I shared with him how I had come to see work in gender studies as providing tools—not neutral, and not perfect, but nevertheless useful tools—that could help us understand the ways in which power operated in societies, and the ways power could be used to oppress in the hands of fallen individuals. His response was striking. He said he was grieved that Christians were not on the forefront of pioneering these methodologies, and he gave me his blessing.
On the topic of “activist history,” I shared the story of my first book, and how I came to see that history shouldn’t be used to prove a point. In other words, I positioned myself against what most people would consider to be “activist history”:
So, fast-forward then to my first book, A New Gospel for Women (Oxford University Press, 2015), based on my dissertation. I confess that the project was initially inspired in part by a desire to “prove” that one could be a Christian and a feminist. Perhaps we might call this an “activist” bent. Historians like Donald Dayton, Nancy Hardesty, and Janette Hassey had already done essential work of recovery in this respect, and I thought that the figure at the center of my book, Katharine Bushnell, was a sparkling example of this. But the more I looked into the sources and the more I really thought about those critical early works, the more wary I became of efforts to use history to establish the compatibility of Christianity and feminism by holding up examples from the late nineteenth and early twentieth century while largely ignoring subsequent history. The problem, of course, is that feminism changes an awful lot over the course of the twentieth century, as do understandings of sexuality. So does American Christianity. History helps us understand how and why. More often than not, history messes with our categories rather than proving our points. It disrupts simplistic notions of “traditional,” and it inevitably complicates our narratives.
I then described the origins of Jesus and John Wayne, and how my understanding of that project changed over time. Here’s where I invited others to think very carefully about how we define “activist history,” and how the very definition can be caught up in defending the status quo:
…is Jesus and John Wayne activist history? Sure. But no more, I would argue, than works that support the status quo. Histories of evangelicalism that depict “real” evangelicalism as a lofty theological ideal, or as a global and diverse movement and then read that definition back onto conservative white American evangelicalism, are no less activist. But the activism of works that sustain the status quo can be invisible, particularly among those invested in maintaining the status quo.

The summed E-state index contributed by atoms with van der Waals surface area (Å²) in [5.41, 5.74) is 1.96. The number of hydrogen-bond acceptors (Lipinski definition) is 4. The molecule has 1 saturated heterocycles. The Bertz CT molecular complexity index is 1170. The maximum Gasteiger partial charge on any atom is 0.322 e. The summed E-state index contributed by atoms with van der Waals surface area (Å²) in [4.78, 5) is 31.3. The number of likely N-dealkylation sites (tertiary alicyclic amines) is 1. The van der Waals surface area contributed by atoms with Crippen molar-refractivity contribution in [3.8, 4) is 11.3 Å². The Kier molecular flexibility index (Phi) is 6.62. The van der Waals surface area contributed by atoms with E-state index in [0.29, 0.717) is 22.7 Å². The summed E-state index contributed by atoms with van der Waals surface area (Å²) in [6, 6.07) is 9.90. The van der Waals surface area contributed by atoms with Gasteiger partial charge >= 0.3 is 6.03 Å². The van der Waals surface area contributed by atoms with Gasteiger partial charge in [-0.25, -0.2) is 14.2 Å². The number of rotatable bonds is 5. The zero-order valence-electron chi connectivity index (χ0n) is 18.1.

(For more on this assertion, see my review of Tommy Kidd’s Who is an Evangelical?)
In the talk, I also drew on the work of CFH scholars themselves who have drawn attention to the kind of work that has dominated the CFH by analyzing several years’ worth of articles published in Fides et Historia:
No wonder that there can be some confusion around what counts as “Christian” history and what gets dismissed as “activist” history when “Christian” has too often been defined in terms of the white, male Protestant experience—not an illegitimate experience, by any means, but also not the only one.
I responded, too, to assertions that I and my work lack love, and that I jeopardize my status as a Christian scholar by failing to offer hope, by drawing on the work of fellow members of the CFH and on one of my favorite historians, Tim Tyson.
But I want to close here with my conclusion to the talk:
Finally…I want to suggest that our most important role as Christian historians right now may simply be to model disagreement well. To resist the current “take no prisoners” discourse. To absolutely refuse to mischaracterize arguments we don’t like, put forth by people we also may not like. And to not be afraid to critique people we like very much.
There is such a need for us to do this. In fact, we historians do this all the time. I tell students in my intro courses that historians love to argue. It’s our specialty, and I show them the arguments in the texts and also in the footnotes. I show them, too, how nobody is objective, but how subjectivity is not the same as bias, which for my students always has a negative connotation and is too hastily used to dismiss an author’s work out of hand. No, we are all bringing our insights and our blind spots into our scholarship, and then we fight it out. But we have rules of engagement: Honesty. Proper use of primary sources and secondary sources. Peer review. We are really good at this, and most people right now are really, really bad at this. So we model it in our scholarship. We model it in our classrooms. Some of us can model this for a larger public as well.
I’d like to leave us with this challenge, that we work to model our disagreement with as much attention to the cultivation of virtue as we give to our pursuit of Christian scholarship. That we strive to disagree with honesty, with integrity, with empathy, and with courage.
If there is one thing that has surprised me about the engagement of Jesus and John Wayne among its conservative critics, it is the lack of rigorous honesty among men who claim to be fighting for truth—the frequency with which words are twisted and meaning ignored, the gleeful amplifying of baseless allegations, and the lack of virtue generally in the way these conversations are carried out.
Precisely because there is so much on which we genuinely disagree, we owe it to our audiences to engage one another with integrity.
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 Institutes 2.15.2; see Isaiah 61:1-2; cf. Luke 4:18.
 Catechism of the Catholic Church, Part III, Life in Christ; Section 1, Chapter 1, Article 7, I.1805, 1806
 Institutes, 3.7.4.
I am deeply, profoundly tired of having to take unserious people seriously.
Sometimes prophets - especially if they’re a thoughtful female historian who questions and probes a predominantly male-constructed orthodoxy - are ‘without honour’ in their homeland. Love your reasoned response, continued strength and courage!